two meters – “captive audience”

– featured image courtesy of margo dellaquila –

tyler costolo’s output as two meters has been spare but incredibly affecting thus far.  his debut single, “left behind,” shrouds traumatic loss in a colossal soundscape built on an unassuming foundation of acoustic guitar and vocals, a glimpse of his forthcoming self-titled extended play.

the magnitude of the aforementioned project has been further clarified by “captive audience,” which doubles down on the affectations provided by hushed guitar and vocals while exploring the ramifications of a physical altercation.  costolo’s labelmate pastel again makes an appearance, this time singing whispered harmonies as the track soaks in its implications.  with its distant, dissonant piano undercurrents coursing through the texture, “captive audience” retains a haunting aura complementary to the catharsis of its predecessor.

two meters is due out june 15th via very jazzed.  take a listen to “captive audience” below.

hovvdy – cranberry

– featured image courtesy of bronwyn walls – 

“album of the fortnight” is a bi-weekly feature that digs into a recent release of note. the articles will run roughly during the middle and at the end of each month, always on a friday; the album or body of work in question will have been released at some point during that two-week span. this column focuses on art that resonates deeply, on pieces that necessitate more than just a knee-jerk reaction.  next up: hovvdy.

Austin duo hovvdy’s 2016 album taster is warm, understated, and timeless; its eleven tracks are doused in a collective nostalgic haze, a collage of comfort that executes its function time and again.  double double whammy reissued taster in april of last year and rumblings of a follow-up soon began percolating.  the end result, cranberry, finds charlie martin and will taylor tightening up hovvdy’s core blueprints while confidently venturing out into new sonic territory.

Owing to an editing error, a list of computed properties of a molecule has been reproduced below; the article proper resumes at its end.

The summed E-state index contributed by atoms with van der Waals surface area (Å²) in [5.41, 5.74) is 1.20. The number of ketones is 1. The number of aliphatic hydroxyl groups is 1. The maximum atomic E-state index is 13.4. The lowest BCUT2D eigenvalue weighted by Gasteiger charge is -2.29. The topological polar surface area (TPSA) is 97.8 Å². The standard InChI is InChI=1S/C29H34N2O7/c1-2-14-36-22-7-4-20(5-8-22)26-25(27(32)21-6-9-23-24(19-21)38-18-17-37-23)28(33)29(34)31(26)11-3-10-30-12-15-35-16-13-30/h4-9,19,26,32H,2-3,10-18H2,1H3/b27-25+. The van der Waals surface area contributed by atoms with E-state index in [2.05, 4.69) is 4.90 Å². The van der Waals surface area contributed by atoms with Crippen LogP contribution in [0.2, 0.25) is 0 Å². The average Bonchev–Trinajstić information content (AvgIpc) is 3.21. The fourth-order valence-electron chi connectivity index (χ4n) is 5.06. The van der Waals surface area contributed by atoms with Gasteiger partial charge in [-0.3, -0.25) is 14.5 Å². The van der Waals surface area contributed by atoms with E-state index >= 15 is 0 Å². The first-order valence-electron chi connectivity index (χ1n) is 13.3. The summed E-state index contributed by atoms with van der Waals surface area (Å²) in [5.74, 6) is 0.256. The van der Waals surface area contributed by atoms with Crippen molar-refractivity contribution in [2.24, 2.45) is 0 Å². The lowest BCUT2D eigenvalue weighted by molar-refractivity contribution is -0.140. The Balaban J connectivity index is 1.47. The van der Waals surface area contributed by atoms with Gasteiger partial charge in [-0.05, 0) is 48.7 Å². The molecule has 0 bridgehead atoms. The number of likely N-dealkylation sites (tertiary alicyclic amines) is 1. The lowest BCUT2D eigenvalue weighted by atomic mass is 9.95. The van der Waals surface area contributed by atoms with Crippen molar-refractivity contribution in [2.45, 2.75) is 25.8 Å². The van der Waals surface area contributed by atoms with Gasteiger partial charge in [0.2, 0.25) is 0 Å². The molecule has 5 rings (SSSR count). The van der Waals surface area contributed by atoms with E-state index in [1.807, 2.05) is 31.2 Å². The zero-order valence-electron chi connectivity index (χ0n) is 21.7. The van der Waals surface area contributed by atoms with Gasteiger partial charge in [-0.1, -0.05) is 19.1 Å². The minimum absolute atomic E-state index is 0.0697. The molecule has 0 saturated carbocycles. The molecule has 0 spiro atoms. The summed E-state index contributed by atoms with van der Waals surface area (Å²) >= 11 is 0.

cranberry is compact and potent: twelve songs that clock in around thirty-five minutes.  it’s clear from the hushed vocals that tentatively trace the outlines of opening number “brave” that hovvdy is intent on basking in its signature blend of warmth, the edges obscured by crackling overdrive and arrangements that slowly unravel back to their foundation.  this theory is further supported by singles like “in the sun,” “petal,” and “late,” a trifecta of hovvdy’s core tenets which easily could have nestled in on the album’s predecessor.

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listen closely, however, and these pillars of cranberry feel less anodyne than they may first appear.  the production has shifted cautiously out of a lo-fi realm while still taking time to maintain that appearance, and the arrangements are often fleshed out by foreign timbres.  in this sense, martin and taylor seem to be easing themselves – and their audience – into the aforementioned sonic departure; case in point: the pastoral synth lead that meanders through “in the sun” presages the largely-electronic composition of “thru,” and returns as a familiar touchstone throughout the rest of cranberry.

this practice of using familiarity to anchor tangential ventures eventually yields “truck,” a gorgeous turn at alt-country filtered through hovvdy’s slow-core lens.  in hindsight, the use of banjo sprinkled throughout previous tracks all but foreshadows the song’s arrival, but the beauty of its pedal-steel treatment is difficult to adequately describe; it’s best to just be heard and felt.  zooming out, “truck” is indicative of what martin and taylor are able to accomplish across hovvdy: growth and maturation as collaborative songwriters who are confident enough to tweak the foundation of their aesthetic as needed.

the enduring gift of hovvdy is the duo’s use of space.  it’s easy to spot and appreciate on sparse tracks, like the penultimate cut “colorful” and the woozy instrumental interlude “tub,” but even full-bodied tracks like “petal” contain unbelievable levels of headroom that is hard not to marvel at.  that wide-open, panoramic end result is partially due to compositional choices – such as the openness of guitar chords and the relaxed feel that permeates the percussion – to be sure, but it’s also implied by the ubiquity of the album’s lyrics, intimate snapshots that leave room for interpretation based on personal experiences.

like its predecessor, cranberry is sure to age gracefully as a strong asset in hovvdy’s catalogue.  the album is out now via double double whammy; stream it in full, below.

hovvdy – “in the sun”

– featured image courtesy of bronwyn walls –

austin’s hovvdy are slated to release their sophomore album, cranberry, on february 9th via double double whammy.  the duo’s three preceding singles have all reflected the impending warmth and comfort this album will be capable of providing; its fourth single, “in the sun,” accomplishes the same feat through slightly different means.

a mix of acoustic and electric guitars bleed together and coalesce around a soft back-beat, a muted palette that swaddles a tender lead vocal occasionally laid bare.  the linchpin of “in the sun” paces timidly in the background, a pastoral synth line with just enough buoyancy to float to the surface when needed before receding back into the greater texture.